Obviously a high risk that one person might be exposed to once a month isn’t going to be as high a priority as one that is numerically equal in the first chart but which has the potential of affecting 20 people daily.

Running around trying to identify and solve all safety related issues all at the same time is a recipe for frustration and isn’t going to be very effective. Identifying which risks are the ones that need to be addressed first will help you know how to allot funds, time and personnel and make you much more effective in creating a safe environment.


Wood Dust Hazards

When we purchased and moved into the building that we presently own, it was being used as a woodworking shop where high end office furniture was built. In spite of the fact that the previous tenants used vacuums to suck up the saw dust we found dust everywhere. Even now, years later, we find that dust still accumulates for where it leaks in areas we didn’t access or clean out properly.

Wood dust can seem fairly harmless. It is, after all, natural. Wood dust however can cause a number of health related issues such as asthma, chronic bronchitis and other respiratory problems. The sawdust from certain types of wood has even been found to be toxic.

 

In addition to the health issues are the other safety issues. The most obvious one, is of course, the fire issue. Saw dust is wood and wood burn. Additionally, saw dust can act as insulation trapping heat. This can cause the dust to combust and spread flames to all other areas where saw dust is present. A fine “mist” of sawdust can lead to an explosion.

 

Saw dust can also create slippery floors, especially when some type of liquid is added to the mix.

 

Some dos and don’ts relating to cleaning up wood dust:

  • Do not use compressed air to “blow” it away. All that does is to send it all airborne only to settle again later. It also can cause eye injuries and respiratory problems as it sends the wood dust flying around in the air.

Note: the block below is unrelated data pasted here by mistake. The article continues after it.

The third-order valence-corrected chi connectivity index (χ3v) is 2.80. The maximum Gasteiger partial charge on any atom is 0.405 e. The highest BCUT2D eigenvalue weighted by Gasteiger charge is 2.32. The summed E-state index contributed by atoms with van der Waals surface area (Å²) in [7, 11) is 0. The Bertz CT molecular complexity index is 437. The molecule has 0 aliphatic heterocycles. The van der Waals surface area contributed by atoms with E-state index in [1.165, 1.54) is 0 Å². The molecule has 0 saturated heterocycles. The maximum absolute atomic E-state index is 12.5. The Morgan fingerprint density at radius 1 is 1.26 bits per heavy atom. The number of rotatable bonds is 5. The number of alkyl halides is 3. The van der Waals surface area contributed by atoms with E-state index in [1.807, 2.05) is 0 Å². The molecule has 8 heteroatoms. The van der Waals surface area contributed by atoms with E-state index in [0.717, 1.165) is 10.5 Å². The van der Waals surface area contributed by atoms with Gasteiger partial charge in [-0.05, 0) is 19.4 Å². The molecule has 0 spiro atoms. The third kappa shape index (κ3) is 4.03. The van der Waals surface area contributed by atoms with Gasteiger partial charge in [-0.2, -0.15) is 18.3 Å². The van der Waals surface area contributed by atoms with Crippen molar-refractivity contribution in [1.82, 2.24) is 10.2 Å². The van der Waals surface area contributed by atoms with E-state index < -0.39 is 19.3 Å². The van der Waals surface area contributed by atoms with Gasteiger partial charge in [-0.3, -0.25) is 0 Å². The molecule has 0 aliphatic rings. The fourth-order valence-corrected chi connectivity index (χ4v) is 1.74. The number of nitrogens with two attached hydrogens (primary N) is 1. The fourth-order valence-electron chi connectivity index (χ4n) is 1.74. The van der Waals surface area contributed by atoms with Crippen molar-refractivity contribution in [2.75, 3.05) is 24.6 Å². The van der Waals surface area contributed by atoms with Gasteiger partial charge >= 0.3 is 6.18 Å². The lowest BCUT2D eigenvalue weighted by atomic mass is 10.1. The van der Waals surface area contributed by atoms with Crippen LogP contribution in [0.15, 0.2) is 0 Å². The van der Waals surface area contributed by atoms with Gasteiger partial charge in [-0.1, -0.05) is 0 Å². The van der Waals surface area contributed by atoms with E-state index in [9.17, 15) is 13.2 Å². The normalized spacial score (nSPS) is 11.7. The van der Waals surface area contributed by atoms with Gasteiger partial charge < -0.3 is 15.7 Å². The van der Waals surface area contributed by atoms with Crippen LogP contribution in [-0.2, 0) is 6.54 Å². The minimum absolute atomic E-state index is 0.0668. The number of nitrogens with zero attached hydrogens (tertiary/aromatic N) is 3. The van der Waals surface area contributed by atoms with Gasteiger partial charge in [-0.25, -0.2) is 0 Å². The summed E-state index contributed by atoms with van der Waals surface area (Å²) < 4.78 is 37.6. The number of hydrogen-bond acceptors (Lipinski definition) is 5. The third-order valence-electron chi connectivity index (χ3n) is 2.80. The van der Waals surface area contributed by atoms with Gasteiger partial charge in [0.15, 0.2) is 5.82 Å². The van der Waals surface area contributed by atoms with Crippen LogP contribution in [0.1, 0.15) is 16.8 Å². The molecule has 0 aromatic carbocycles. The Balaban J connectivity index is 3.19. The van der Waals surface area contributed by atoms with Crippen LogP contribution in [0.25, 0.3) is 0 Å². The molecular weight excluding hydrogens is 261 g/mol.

• Do wear the appropriate Personal Protective Equipment such as face shields, dust masks, goggles and/or safety glasses.
  • Install and use the proper vacuums. Make sure that you are using enough suction and power. Inspect it regularly and keep it clean.
  • Make good housekeeping a habit. A little time at the beginning and at the end of each day or each project can save a ton of time later.

 

It never ceases to amaze me that the same people who will make sure that everyone knows that they will not sacrifice their health for their employer (and rightly so) often aren’t quite so hard on the boss when the boss is themselves. In their own workshop, the very safety measures that they are so adamant about at work go out the window at home.

 

Be smart, be healthy, be safe!


6 Easy Steps to Establishing a Respiratory Program – Step 1

  1. The Exposure Assessment

    Before you can try to implement a respiratory program, you need to know what you are protecting against and you need to know how much of it your workers are being exposed to.